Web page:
“You look exactly the same as you always have.”
“No, I don’t. I look completely different. I’m too thin, and too frail, and too old.”
The man struggled to assimilate this information.
“Don’t call me that,” she shouted.
He recoiled as if she’d struck him. She felt guilty for being so harsh with him, but she didn’t know what else to say and didn’t feel particularly generous toward the emotions of this stranger.
“I’m sorry,” she said, quieter. “Don’t call me that, please.”
“Bar… Hon… I… Susan, you said?”
“Susan, I’m not really sure what to say. You were fine this morning.”
“I don’t remember this morning. I just remember sitting here.”
“Well I remember you being fine this morning. And being Barb. My wife. The same goes for yesterday. You were fine. Well, maybe not fine, but you weren’t Susan.”
“I’m Susan now.”
“Okay,” he said gently. “You’re Susan now.”
He reached out to put a hand on her shoulder, but she stopped him with a raised hand.
He lowered his hand again.
“No touching. I’m sorry. Susan.”
“We were… Barb and I were supposed to go to a party tonight. That’s what I’m getting ready for. I’d like it very much if you came with me. Are you going to come?”
She thought for a moment.
“Thank you for asking, but no. I think I’m going to stay here.”
He didn’t look pleased with that answer, but he didn’t argue.
“Well, I’m going to go then,” he said. “I hope you’ll still be here when I get back.”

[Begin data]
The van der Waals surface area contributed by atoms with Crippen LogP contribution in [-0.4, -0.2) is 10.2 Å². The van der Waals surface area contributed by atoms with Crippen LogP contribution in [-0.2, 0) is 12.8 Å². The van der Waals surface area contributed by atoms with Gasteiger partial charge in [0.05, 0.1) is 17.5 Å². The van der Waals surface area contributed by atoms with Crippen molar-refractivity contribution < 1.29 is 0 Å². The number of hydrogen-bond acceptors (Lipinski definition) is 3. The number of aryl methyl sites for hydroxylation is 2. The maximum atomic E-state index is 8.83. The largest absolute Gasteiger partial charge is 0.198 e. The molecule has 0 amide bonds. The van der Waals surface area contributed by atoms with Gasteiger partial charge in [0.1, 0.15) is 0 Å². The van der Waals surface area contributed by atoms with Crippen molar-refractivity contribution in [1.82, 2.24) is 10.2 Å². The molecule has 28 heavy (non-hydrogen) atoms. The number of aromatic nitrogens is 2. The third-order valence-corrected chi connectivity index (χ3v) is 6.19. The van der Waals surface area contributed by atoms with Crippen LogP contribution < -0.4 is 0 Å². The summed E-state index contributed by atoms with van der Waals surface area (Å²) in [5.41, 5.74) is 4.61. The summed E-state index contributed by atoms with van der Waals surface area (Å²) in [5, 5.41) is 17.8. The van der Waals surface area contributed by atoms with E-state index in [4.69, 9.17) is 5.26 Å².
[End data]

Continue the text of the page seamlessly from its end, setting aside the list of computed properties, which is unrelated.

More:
With a sad look on his face, he picked up his keys and overcoat and left. She waited for a long time after she heard the front door close and the man drive away before she stood again and returned to the bathroom. The stranger’s face greeted her again.
She examined her new self closely. She should be happy that she was no longer dead, she thought. Yet her new self was considerably less new than the old self she remembered. Every unfamiliar line and crease only made her more uncomfortable in this skin.
She tried to remember who she really was, and how she died. Vague impressions of a life floated by just out of grasp. Each time she tried to wrap her thoughts around them, they fled. One bright memory beckoned, sharp and hard, but when she tried to claim it, images of shattering violence tore through her sense of self and threatened to obliterate her.
She let it go and returned to the bedroom. Digging through the closet, she found a small suitcase and started packing it with unfamiliar clothes. More digging turned up a set of car keys, and she found the car they belonged to in the garage.